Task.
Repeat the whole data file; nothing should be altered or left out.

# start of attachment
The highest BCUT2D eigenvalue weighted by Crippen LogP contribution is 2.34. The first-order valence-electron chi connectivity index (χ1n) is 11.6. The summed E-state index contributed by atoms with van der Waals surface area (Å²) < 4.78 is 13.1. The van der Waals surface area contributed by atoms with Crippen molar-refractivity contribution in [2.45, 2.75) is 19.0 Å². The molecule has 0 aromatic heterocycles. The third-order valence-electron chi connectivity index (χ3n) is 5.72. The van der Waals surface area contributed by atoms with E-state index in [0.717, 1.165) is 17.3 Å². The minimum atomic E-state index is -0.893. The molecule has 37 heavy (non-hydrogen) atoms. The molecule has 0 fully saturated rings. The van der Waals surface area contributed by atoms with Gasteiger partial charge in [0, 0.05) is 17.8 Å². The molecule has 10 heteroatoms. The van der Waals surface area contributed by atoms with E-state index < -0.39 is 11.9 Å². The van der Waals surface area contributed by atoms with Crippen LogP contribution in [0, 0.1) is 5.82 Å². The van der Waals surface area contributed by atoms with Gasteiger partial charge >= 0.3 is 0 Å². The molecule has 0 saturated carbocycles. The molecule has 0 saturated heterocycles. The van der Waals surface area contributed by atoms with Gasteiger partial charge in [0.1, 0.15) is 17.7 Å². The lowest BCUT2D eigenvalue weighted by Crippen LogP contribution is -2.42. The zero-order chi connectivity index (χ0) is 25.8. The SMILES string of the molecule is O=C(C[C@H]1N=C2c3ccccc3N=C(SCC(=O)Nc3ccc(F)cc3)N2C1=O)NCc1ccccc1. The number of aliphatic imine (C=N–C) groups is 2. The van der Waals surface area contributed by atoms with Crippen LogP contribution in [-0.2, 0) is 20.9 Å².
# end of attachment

The highest BCUT2D eigenvalue weighted by Crippen LogP contribution is 2.34. The first-order valence-electron chi connectivity index (χ1n) is 11.6. The summed E-state index contributed by atoms with van der Waals surface area (Å²) < 4.78 is 13.1. The van der Waals surface area contributed by atoms with Crippen molar-refractivity contribution in [2.45, 2.75) is 19.0 Å². The molecule has 0 aromatic heterocycles. The third-order valence-electron chi connectivity index (χ3n) is 5.72. The van der Waals surface area contributed by atoms with E-state index in [0.717, 1.165) is 17.3 Å². The minimum atomic E-state index is -0.893. The molecule has 37 heavy (non-hydrogen) atoms. The molecule has 0 fully saturated rings. The van der Waals surface area contributed by atoms with Gasteiger partial charge in [0, 0.05) is 17.8 Å². The molecule has 10 heteroatoms. The van der Waals surface area contributed by atoms with E-state index < -0.39 is 11.9 Å². The van der Waals surface area contributed by atoms with Crippen LogP contribution in [0, 0.1) is 5.82 Å². The van der Waals surface area contributed by atoms with Gasteiger partial charge >= 0.3 is 0 Å². The molecule has 0 saturated carbocycles. The molecule has 0 saturated heterocycles. The van der Waals surface area contributed by atoms with Gasteiger partial charge in [0.1, 0.15) is 17.7 Å². The lowest BCUT2D eigenvalue weighted by Crippen LogP contribution is -2.42. The zero-order chi connectivity index (χ0) is 25.8. The SMILES string of the molecule is O=C(C[C@H]1N=C2c3ccccc3N=C(SCC(=O)Nc3ccc(F)cc3)N2C1=O)NCc1ccccc1. The number of aliphatic imine (C=N–C) groups is 2. The van der Waals surface area contributed by atoms with Crippen LogP contribution in [-0.2, 0) is 20.9 Å².